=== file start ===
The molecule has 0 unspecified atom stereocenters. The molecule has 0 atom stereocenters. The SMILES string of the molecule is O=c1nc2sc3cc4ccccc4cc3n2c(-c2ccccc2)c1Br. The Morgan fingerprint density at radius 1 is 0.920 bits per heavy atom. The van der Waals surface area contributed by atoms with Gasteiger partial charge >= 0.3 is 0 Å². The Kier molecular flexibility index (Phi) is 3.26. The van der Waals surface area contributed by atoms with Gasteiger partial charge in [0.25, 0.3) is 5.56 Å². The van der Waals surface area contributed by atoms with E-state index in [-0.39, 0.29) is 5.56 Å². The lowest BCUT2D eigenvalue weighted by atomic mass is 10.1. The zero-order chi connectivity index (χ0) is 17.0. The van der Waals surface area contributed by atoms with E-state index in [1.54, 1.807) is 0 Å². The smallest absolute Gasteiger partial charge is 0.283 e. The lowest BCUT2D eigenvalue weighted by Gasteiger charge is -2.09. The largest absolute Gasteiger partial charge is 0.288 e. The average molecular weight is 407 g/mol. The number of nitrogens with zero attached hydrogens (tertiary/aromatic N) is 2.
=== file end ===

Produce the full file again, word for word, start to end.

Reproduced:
The molecule has 0 unspecified atom stereocenters. The molecule has 0 atom stereocenters. The SMILES string of the molecule is O=c1nc2sc3cc4ccccc4cc3n2c(-c2ccccc2)c1Br. The Morgan fingerprint density at radius 1 is 0.920 bits per heavy atom. The van der Waals surface area contributed by atoms with Gasteiger partial charge >= 0.3 is 0 Å². The Kier molecular flexibility index (Phi) is 3.26. The van der Waals surface area contributed by atoms with Gasteiger partial charge in [0.25, 0.3) is 5.56 Å². The van der Waals surface area contributed by atoms with E-state index in [-0.39, 0.29) is 5.56 Å². The lowest BCUT2D eigenvalue weighted by atomic mass is 10.1. The zero-order chi connectivity index (χ0) is 17.0. The van der Waals surface area contributed by atoms with E-state index in [1.54, 1.807) is 0 Å². The smallest absolute Gasteiger partial charge is 0.283 e. The lowest BCUT2D eigenvalue weighted by Gasteiger charge is -2.09. The largest absolute Gasteiger partial charge is 0.288 e. The average molecular weight is 407 g/mol. The number of nitrogens with zero attached hydrogens (tertiary/aromatic N) is 2.